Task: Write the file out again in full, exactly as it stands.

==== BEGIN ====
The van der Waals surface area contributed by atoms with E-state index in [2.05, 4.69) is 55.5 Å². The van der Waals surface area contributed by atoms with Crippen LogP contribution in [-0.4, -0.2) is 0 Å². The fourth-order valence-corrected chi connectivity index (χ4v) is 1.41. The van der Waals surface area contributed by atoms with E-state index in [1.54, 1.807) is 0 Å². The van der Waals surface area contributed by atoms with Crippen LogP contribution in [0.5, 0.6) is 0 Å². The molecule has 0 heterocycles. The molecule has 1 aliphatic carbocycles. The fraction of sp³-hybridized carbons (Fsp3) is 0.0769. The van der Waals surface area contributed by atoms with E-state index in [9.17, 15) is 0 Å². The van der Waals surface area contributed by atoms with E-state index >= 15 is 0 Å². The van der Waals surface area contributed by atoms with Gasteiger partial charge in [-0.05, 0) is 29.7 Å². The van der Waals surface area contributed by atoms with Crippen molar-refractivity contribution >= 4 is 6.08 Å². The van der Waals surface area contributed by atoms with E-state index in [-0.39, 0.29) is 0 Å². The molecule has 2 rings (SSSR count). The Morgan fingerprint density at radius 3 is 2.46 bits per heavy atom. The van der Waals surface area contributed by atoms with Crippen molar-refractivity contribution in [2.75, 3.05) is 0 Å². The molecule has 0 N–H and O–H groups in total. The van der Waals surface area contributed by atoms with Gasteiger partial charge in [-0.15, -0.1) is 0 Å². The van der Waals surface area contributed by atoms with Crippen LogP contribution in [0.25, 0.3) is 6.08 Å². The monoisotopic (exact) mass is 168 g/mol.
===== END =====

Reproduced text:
The van der Waals surface area contributed by atoms with E-state index in [2.05, 4.69) is 55.5 Å². The van der Waals surface area contributed by atoms with Crippen LogP contribution in [-0.4, -0.2) is 0 Å². The fourth-order valence-corrected chi connectivity index (χ4v) is 1.41. The van der Waals surface area contributed by atoms with E-state index in [1.54, 1.807) is 0 Å². The van der Waals surface area contributed by atoms with Crippen LogP contribution in [0.5, 0.6) is 0 Å². The molecule has 0 heterocycles. The molecule has 1 aliphatic carbocycles. The fraction of sp³-hybridized carbons (Fsp3) is 0.0769. The van der Waals surface area contributed by atoms with E-state index in [9.17, 15) is 0 Å². The van der Waals surface area contributed by atoms with E-state index >= 15 is 0 Å². The van der Waals surface area contributed by atoms with Gasteiger partial charge in [-0.05, 0) is 29.7 Å². The van der Waals surface area contributed by atoms with Crippen molar-refractivity contribution >= 4 is 6.08 Å². The van der Waals surface area contributed by atoms with E-state index in [-0.39, 0.29) is 0 Å². The molecule has 2 rings (SSSR count). The Morgan fingerprint density at radius 3 is 2.46 bits per heavy atom. The van der Waals surface area contributed by atoms with Crippen molar-refractivity contribution in [2.75, 3.05) is 0 Å². The molecule has 0 N–H and O–H groups in total. The van der Waals surface area contributed by atoms with Gasteiger partial charge in [-0.15, -0.1) is 0 Å². The van der Waals surface area contributed by atoms with Crippen LogP contribution in [0.25, 0.3) is 6.08 Å². The monoisotopic (exact) mass is 168 g/mol.